Pipeline giant Enbridge has filed a $29.5-million lawsuit against four companies over a 2017 spill it says was caused by construction on another pipeline nearby.
Enbridge’s Line 2A pipeline east of Edmonton breached on Feb. 17, 2017, causing nearly 1,000 cubic metres of crude oil condensate blend to spill into the surrounding construction site, west of Anthony Henday Drive near 92 Avenue.
Enbridge filed a statement of claim against the four companies on Feb. 15, claiming they played a role in puncturing the pipeline. The claim names four defendants: Grand Rapids Pipeline GP Ltd., Ledcor Pipeline Limited, Jay-Nart Directional Drilling Ltd., and Alberta Hot-Line Ltd.
Statements of claim contain allegations that have not been proven in court.
According to the claim, Grand Rapids — owned by TransCanada and PetroChina Canada — sought permission in 2016 to run a pair of pipelines above and below eight Enbridge lines east of Edmonton.
Enbridge allowed the crossing, but set out strict rules for how construction would take place near its pipelines.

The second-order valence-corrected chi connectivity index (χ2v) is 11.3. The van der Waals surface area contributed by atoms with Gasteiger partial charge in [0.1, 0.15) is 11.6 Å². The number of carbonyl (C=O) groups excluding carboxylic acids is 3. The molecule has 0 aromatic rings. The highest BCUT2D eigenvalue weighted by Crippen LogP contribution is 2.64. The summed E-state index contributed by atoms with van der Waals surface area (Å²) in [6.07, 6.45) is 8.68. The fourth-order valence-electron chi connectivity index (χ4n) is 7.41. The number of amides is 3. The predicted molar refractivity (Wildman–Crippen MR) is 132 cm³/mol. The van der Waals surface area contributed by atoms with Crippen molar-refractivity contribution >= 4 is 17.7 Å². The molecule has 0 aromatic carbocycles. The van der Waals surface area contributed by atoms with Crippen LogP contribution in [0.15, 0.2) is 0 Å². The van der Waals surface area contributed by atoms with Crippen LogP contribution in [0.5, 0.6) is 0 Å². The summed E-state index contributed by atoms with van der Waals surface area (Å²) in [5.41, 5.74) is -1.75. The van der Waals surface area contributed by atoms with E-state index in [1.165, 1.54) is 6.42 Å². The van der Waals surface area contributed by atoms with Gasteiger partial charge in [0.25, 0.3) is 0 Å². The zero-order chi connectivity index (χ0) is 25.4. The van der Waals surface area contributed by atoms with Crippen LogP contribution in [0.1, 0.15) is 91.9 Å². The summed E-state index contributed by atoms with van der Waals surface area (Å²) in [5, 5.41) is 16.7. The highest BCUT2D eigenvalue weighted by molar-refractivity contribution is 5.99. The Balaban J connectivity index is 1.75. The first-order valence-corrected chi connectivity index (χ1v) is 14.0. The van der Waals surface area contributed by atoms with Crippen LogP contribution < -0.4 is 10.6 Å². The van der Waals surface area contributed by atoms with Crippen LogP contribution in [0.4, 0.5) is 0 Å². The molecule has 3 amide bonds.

To install Grand Rapids’ 20-inch pipeline, contractors were to perform an open cut excavation around three Enbridge pipelines, including Line 2A.
However, Enbridge’s claim alleges the defendants instead opted to install the pipeline by boring horizontally across the entire Enbridge corridor, a technique that was “different and more risky than what was contemplated under the crossing agreement.”
Enbridge claims the project was “behind schedule and over budget” at the time.
The defendants allegedly began boring west to east on Feb. 17, 2017, to create a hole for the pipeline. At around 3 p.m., Enbridge says a 28-inch reamer used to drill the hole struck Line 2A, spilling 988 cubic metres of oil.
For comparison, an Olympic-size swimming pool typically holds 2,500 cubic meters.
According to the Transportation Safety Board, the oil was contained to an excavated area on the construction site, which was on land owned by Shell Canada. Most of the oil was recovered. The agency found a “lack of field measurements” to confirm the locations of buried pipelines along the route contributed to the breach.
Enbridge’s claim asks for $29.5 million to cover lost product, cleanup costs, business interruptions, repairs and ongoing environmental consultations, assessments and reclamation work.
Enbridge, TransCanada and Ledcor declined to comment, saying the matter is before the courts. Jay-Nart and Alberta Hot-Line did not respond to requests for comment by publication time.
No statements of defence had been filed as of Tuesday.
The 460 km Grand Rapids pipeline has since been completed and carries crude oil from Fort McMurray to terminals in the Edmonton area.